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P3.227 A Comparison of Microsimulation and Deterministic Approaches to Modelling of Sexually Transmitted Infection Dynamics
  1. L F Johnson1,
  2. N Geffen2
  1. 1Centre for Infectious Disease Epidemiology and Research, University of Cape Town, Cape Town, South Africa
  2. 2Centre for Social Science Research, University of Cape Town, Cape Town, South Africa


Background Deterministic models are widely used in simulating the potential effect of programmes for the prevention and treatment of HIV and other sexually transmitted infections (STIs). However, most deterministic models are frequency-dependent and do not model pair formation explicitly, which can lead to inaccuracies. We aim to quantify these inaccuracies by comparing a frequency-dependent deterministic model to a ‘gold standard’ microsimulation model of pair formation.

Methods An individual-based microsimulation model was created to represent as closely as possible the assumptions of a previously-developed deterministic model, which simulates heterosexual transmission of seven different STIs (HIV, genital herpes, syphilis, chancroid, gonorrhoea, chlamydia and trichomoniasis) as well as bacterial vaginosis and vaginal candidiasis, in the South African population. The microsimulation model was extended to simulate pair formation. For each STI, steady-state endemic prevalence levels were estimated using both models.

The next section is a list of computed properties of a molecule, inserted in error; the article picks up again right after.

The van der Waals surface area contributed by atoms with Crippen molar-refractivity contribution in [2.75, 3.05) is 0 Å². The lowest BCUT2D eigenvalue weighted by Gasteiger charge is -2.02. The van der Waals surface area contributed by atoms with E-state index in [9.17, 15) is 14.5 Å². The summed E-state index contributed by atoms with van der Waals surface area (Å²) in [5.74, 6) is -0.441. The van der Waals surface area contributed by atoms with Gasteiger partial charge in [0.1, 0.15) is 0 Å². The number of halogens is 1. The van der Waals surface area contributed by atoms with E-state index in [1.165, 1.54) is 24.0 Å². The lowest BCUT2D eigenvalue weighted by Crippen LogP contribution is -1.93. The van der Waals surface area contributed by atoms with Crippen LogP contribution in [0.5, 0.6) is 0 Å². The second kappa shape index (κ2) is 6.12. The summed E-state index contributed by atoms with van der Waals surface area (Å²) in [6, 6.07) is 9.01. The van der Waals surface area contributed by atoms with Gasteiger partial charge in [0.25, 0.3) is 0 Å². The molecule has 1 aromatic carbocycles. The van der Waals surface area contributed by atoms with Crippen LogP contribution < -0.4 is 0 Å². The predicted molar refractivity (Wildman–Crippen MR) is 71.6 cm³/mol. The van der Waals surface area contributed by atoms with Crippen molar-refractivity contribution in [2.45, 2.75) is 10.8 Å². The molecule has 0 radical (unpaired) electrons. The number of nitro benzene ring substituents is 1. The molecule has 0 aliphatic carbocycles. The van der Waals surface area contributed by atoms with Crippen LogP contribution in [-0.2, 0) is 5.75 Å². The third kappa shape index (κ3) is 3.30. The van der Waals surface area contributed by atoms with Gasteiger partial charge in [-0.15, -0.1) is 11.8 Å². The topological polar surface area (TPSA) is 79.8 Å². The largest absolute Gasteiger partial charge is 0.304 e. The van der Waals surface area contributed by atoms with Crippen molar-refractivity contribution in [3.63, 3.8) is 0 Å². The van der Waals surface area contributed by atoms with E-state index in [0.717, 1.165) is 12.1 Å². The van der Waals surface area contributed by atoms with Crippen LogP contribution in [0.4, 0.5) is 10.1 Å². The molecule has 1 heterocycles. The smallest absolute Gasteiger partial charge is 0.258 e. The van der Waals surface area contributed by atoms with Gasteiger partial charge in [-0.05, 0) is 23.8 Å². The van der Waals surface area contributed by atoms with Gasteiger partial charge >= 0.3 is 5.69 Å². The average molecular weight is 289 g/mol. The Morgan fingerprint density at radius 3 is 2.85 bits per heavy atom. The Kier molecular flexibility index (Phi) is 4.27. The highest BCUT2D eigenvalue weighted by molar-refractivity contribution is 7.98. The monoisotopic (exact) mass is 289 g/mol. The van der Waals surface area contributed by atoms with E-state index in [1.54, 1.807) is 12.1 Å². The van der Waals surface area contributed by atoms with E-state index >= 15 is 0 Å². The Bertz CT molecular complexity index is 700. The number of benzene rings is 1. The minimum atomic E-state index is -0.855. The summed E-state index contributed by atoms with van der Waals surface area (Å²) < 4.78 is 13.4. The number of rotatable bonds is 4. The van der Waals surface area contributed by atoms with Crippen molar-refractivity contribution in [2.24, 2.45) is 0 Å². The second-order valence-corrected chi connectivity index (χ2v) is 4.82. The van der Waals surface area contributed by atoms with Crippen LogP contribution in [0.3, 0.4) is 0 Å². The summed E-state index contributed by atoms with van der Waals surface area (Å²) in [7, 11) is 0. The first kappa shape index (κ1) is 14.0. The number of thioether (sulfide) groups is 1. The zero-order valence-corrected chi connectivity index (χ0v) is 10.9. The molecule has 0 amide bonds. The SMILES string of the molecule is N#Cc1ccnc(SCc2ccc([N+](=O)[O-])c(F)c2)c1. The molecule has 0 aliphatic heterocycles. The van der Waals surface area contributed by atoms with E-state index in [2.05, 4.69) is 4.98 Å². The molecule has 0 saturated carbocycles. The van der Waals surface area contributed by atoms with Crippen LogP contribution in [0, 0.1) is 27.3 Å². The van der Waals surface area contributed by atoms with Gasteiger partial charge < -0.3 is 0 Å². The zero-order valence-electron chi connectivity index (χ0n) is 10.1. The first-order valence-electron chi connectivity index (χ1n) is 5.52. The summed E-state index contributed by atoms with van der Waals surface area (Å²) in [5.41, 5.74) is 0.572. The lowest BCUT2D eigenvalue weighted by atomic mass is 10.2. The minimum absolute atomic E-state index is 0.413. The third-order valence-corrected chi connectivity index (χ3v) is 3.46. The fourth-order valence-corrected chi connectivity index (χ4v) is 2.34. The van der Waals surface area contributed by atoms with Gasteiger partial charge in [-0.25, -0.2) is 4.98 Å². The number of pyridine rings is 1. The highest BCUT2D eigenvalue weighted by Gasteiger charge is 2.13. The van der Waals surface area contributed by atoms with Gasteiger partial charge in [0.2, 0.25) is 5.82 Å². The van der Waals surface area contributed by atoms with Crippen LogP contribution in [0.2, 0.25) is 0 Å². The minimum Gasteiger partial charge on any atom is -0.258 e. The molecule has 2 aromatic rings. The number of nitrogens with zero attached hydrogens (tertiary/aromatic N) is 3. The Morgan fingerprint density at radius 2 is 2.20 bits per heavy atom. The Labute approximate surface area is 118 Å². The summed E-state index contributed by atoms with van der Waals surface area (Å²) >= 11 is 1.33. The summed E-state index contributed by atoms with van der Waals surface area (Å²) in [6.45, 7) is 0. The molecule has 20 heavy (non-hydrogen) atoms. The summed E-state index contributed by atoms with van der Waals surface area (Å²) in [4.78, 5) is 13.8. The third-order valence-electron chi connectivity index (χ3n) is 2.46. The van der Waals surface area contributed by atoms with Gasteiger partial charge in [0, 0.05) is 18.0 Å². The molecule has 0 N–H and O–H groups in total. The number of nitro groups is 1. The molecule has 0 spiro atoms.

Results The ratio of the endemic STI prevalence in the microsimulation model to that in the deterministic model varied from 0.88 for HIV to 0.81 for genital herpes, 0.53 for chlamydia, 0.42 for trichomoniasis, 0.12 for gonorrhoea and 0.00 for both syphilis and chancroid. In contrast, the ratio was close to 1 for non-sexually transmitted infections (1.00 for vaginal candidiasis and 1.02 for bacterial vaginosis). The ratio was strongly negatively associated with the fraction of transmission occurring in the first 6 months of infection (r = –0.98).

Conclusion Frequency-dependent deterministic models of STIs tend to exaggerate the levels of transmission in the early stages of infection, because they ignore the period in which individuals remain in contact with the partner who infected them. This bias is particularly significant for non-viral STIs. Further work is required to assess whether microsimulation models of pair formation predict more accurately the effects of STI prevention and treatment programmes.

  • mathematical model
  • sexually transmitted infections

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